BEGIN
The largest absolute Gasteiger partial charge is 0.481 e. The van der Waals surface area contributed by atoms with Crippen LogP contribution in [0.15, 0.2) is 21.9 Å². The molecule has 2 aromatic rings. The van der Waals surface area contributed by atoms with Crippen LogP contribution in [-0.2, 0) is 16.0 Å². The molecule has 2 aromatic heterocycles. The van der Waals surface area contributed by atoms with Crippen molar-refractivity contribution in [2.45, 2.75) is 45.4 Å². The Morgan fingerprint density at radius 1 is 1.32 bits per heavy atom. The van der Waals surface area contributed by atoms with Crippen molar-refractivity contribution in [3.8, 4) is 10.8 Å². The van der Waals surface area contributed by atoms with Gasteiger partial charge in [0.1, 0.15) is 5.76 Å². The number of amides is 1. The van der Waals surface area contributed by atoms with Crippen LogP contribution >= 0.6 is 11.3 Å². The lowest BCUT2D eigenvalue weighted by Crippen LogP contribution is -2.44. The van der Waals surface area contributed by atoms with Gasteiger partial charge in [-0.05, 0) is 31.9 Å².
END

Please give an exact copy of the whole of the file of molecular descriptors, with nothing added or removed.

The largest absolute Gasteiger partial charge is 0.481 e. The van der Waals surface area contributed by atoms with Crippen LogP contribution in [0.15, 0.2) is 21.9 Å². The molecule has 2 aromatic rings. The van der Waals surface area contributed by atoms with Crippen LogP contribution in [-0.2, 0) is 16.0 Å². The molecule has 2 aromatic heterocycles. The van der Waals surface area contributed by atoms with Crippen molar-refractivity contribution in [2.45, 2.75) is 45.4 Å². The Morgan fingerprint density at radius 1 is 1.32 bits per heavy atom. The van der Waals surface area contributed by atoms with Crippen molar-refractivity contribution in [3.8, 4) is 10.8 Å². The van der Waals surface area contributed by atoms with Gasteiger partial charge in [0.1, 0.15) is 5.76 Å². The number of amides is 1. The van der Waals surface area contributed by atoms with Crippen LogP contribution >= 0.6 is 11.3 Å². The lowest BCUT2D eigenvalue weighted by Crippen LogP contribution is -2.44. The van der Waals surface area contributed by atoms with Gasteiger partial charge in [-0.05, 0) is 31.9 Å².